I love technologyreview.com. Whenever I visit after a while, I always find something enthralling. Something that just pokes my mind and ends up creating a boundless array of imaginative possibilities. This time I came across the article on world’s smallest radio – a carbon nanotube that is able to receive radio-frequency and play the song sent over the carrier wave.
Innovative engineering feat resides in the simplest perspective. When a complicated scientific phenomenon, in this case a radio, is condensed in a nanoscale dimension, the magic is worth watching. Even if there is no immediate commercial prospect of the invention, the concept itself is path-breaking. One of the coolest aspect of the research is the way the radio receives the signal. In conventional radios the antenna receives the electromagnetic signal. Over here the radio starts responding when the frequency of the carrier wave matches the resonating frequency of the carbon nanotube. You can find the detail in the link [here].
I was also reading about the possible applications. One of them worth talking about is the packaging of this radio with MEMS (microelectromechanicalsensors). MEMSare supposed to be injected into the bloodstream and the sensors will record data – blood sugar level, cancer markers, blood pathogens, etc. Once this radio is configured to transmit data, a whole new world will open up (may be already in the process of opening up). MEMS will play an enormous role in preventive diagnostics and this tiny radio can remotely send information to a receiver outside the body. I have to do some more research in biological MEMS now!
Posted in biotech, blood, Communication, Innovation, micron, nanotechnology | Leave a Comment »
Posted by evolvingwheel on November 7, 2007
UT Austin and Gas Technology Institute (GTI) have joined hands to roll out the first hydrogen cell driven commuter bus in Texas. The 22-foot bus operates on a hybrid system that utilizes power provided by advanced battery and a hydrogen fuel cell. The bus, manufactured by Ebus Inc. has the ability to run on highways and uses fuel efficient regenerative breaking. The best part – the tail pipe spews water vapor out. Read the full article [here].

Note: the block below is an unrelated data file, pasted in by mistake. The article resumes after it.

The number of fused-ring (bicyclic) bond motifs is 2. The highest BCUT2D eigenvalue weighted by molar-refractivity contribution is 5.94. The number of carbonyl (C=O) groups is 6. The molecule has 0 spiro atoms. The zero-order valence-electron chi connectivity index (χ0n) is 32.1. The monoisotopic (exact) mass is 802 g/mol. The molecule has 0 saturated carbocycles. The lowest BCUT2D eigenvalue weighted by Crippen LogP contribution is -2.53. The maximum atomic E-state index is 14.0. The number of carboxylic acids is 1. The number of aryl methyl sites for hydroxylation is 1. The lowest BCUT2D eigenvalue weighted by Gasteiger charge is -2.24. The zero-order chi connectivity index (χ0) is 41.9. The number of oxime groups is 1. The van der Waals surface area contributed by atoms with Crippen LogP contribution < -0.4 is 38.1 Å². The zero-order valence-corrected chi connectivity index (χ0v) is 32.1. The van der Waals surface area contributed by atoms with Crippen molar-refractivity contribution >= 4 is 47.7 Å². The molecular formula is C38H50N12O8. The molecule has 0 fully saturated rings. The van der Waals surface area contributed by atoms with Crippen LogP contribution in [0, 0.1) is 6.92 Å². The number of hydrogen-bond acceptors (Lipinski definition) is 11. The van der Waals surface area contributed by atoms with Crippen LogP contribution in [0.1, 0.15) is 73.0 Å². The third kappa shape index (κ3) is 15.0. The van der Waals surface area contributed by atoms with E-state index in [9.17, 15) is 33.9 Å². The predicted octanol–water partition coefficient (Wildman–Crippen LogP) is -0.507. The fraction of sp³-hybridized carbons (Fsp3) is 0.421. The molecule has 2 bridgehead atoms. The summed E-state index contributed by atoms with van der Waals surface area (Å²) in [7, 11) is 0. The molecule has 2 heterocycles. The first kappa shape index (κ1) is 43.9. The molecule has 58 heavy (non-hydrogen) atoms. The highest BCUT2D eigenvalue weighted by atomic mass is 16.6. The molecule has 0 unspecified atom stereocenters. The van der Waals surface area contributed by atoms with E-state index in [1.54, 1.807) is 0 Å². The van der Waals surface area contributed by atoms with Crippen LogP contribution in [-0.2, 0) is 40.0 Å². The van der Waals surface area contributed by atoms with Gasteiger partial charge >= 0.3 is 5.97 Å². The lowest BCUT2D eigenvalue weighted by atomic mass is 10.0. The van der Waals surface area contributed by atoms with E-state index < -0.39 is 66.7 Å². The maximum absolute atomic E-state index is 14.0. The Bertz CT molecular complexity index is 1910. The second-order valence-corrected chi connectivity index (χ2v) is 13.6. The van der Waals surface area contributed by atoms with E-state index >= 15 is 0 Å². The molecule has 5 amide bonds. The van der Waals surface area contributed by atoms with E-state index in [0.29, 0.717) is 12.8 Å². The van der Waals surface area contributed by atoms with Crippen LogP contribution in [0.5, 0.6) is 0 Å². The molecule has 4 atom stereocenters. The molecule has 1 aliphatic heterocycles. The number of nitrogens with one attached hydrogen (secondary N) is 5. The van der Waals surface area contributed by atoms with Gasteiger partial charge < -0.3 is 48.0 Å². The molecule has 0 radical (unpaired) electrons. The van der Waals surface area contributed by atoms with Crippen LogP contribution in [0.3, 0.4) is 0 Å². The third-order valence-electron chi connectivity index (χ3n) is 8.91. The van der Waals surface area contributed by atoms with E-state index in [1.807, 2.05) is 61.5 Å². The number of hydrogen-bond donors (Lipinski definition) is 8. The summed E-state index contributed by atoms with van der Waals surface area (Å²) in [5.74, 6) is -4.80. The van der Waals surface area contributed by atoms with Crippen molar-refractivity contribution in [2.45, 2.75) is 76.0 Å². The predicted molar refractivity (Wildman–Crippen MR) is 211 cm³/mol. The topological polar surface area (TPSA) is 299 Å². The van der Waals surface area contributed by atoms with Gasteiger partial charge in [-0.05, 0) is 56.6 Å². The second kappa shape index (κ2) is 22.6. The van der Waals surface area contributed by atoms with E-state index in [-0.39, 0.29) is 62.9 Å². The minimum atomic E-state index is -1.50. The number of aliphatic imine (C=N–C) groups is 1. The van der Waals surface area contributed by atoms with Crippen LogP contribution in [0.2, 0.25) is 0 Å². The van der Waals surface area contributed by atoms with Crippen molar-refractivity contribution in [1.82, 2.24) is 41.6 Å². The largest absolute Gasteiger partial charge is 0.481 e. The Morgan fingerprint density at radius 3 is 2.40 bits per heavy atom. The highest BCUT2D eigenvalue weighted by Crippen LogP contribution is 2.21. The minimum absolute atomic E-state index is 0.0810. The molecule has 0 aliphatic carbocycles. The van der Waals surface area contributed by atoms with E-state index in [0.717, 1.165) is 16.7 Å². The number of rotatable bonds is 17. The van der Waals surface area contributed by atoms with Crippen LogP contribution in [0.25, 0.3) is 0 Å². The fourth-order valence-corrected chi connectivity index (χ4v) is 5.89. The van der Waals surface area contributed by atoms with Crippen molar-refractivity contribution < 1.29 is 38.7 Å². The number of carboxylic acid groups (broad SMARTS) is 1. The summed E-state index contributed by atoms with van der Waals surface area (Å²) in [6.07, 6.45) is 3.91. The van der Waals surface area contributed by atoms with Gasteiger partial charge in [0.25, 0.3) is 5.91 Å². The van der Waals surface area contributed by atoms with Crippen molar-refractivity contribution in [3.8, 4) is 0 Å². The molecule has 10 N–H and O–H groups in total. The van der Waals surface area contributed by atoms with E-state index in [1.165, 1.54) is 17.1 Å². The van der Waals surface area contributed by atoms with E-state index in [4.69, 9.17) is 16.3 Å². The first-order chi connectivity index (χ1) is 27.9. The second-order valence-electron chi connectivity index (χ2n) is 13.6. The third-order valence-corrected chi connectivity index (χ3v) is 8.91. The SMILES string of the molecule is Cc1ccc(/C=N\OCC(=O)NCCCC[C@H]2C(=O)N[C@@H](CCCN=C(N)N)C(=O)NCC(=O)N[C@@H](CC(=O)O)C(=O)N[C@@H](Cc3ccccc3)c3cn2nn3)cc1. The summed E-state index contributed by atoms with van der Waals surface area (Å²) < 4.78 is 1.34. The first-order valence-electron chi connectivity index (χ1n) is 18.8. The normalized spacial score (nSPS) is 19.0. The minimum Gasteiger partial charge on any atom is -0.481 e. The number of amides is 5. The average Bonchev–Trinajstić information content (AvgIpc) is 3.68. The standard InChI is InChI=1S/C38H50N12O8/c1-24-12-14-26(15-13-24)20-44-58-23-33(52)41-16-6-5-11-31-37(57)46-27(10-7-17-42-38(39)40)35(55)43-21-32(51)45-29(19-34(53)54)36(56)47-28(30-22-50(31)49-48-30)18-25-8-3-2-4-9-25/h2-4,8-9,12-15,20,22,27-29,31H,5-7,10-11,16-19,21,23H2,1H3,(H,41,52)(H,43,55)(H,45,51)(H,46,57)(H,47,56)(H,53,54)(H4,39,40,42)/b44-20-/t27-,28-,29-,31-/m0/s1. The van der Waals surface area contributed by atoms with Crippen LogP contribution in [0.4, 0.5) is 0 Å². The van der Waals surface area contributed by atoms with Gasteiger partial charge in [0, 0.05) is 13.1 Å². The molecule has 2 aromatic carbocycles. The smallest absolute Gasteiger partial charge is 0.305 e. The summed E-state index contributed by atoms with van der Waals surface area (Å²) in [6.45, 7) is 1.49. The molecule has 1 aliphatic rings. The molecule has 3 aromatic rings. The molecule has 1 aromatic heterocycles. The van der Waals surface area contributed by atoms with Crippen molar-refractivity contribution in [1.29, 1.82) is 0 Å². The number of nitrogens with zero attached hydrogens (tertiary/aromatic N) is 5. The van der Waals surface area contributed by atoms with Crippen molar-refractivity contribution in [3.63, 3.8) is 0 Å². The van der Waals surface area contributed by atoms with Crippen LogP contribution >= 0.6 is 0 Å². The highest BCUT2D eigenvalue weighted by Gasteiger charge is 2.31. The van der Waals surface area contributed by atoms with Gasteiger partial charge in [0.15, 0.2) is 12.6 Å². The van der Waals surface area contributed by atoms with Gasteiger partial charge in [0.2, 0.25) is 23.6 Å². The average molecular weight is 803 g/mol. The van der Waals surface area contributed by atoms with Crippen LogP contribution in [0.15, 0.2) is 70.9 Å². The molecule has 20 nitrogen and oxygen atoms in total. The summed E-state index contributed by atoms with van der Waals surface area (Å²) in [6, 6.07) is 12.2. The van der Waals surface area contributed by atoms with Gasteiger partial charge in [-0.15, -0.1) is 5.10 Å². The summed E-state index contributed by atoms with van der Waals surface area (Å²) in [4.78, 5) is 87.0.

One of the problems mentioned in the article is the lack of infrastructure for hydrogen delivery points. Hydrogen, a safe fuel, is expensive to transport and store. Gasoline infrastructure in place makes the fuel cheaper to transport and deliver. However, hydrogen delivery has so far limited the commercial rollout of hydrogen enabled cars. Further, oil lobby and giant oil corporations make it more difficult to create the environment to do more research and development of hydrogen distribution systems.
The biggest takeaway from this project is the creation of a fully integrated hydrogen fueling station that generates, compresses, stores, and dispenses hydrogen on-site. It will be worth watching how this effort unfolds. Will there be enough investments to create hydrogen stations all over? Some interesting questions:
- How will the government regulations and policies drive the commercial proliferation of hydrogen stations?
- What will be time curve for investment, innovation around this technology for efficiency, break-even point, and profitability? How will the curve look?
- Will the big car companies slowly create a product portfolio with hydrogen enabled cars? Will that start from the commercial vehicles first or from the individual sedans, etc?
- How will the awareness be generated? Will private sector pay for marketing or will the governments pay for marketing targeted towards awareness and mass acceptance?
This will be a major business case study for innovation-to-market where government policies and openness will dictate the dynamics of growth.
Posted in Energy, Environment, fuel, Innovation | 2 Comments »
Posted by evolvingwheel on November 1, 2007
You get behind the wheel in the morning, turn the FM on, pull the windows up, and put the air to RECYCLE – and you believe that you have warded off traffic pollution! NO – you just haven’t!! New environmental studies reveal the extent of pollution that our body gets exposed to while commuting in our cars. The findings are further scary when we are sitting inside a mass transit vehicle that runs on diesel.
While we commute 6% of our daily time, it accounts for more than 60% of our exposure to polluted air. Diesel fumes and ultra fine particles (UFP) are the major culprits. The danger with UFP lies in the fact that they can penetrate cell walls and can diffuse throughout the system much faster than large sized pollutants. These exposures have been found to increase our susceptibility to cardiovascular diseases, breathing problems, and other chronic respiratory problems. Read the article [here].
A big concern will be the pollution exposures in communities of the developing world where lack of regulation and enforcement, corruption, and ignorance harm the population to a level that also goes undetected. Emerging economies should consider this problem more seriously. Regardless of nations, curbing of polluting sources should be addressed by technological and scientific innovations, awareness, proper governance, and diligent and uncorrupted enforcement.
I am attaching another article that may of interest. no_escape_from_diesel_exhaust_summary.pdf
Posted in Energy, Environment, fuel, pollution | 2 Comments »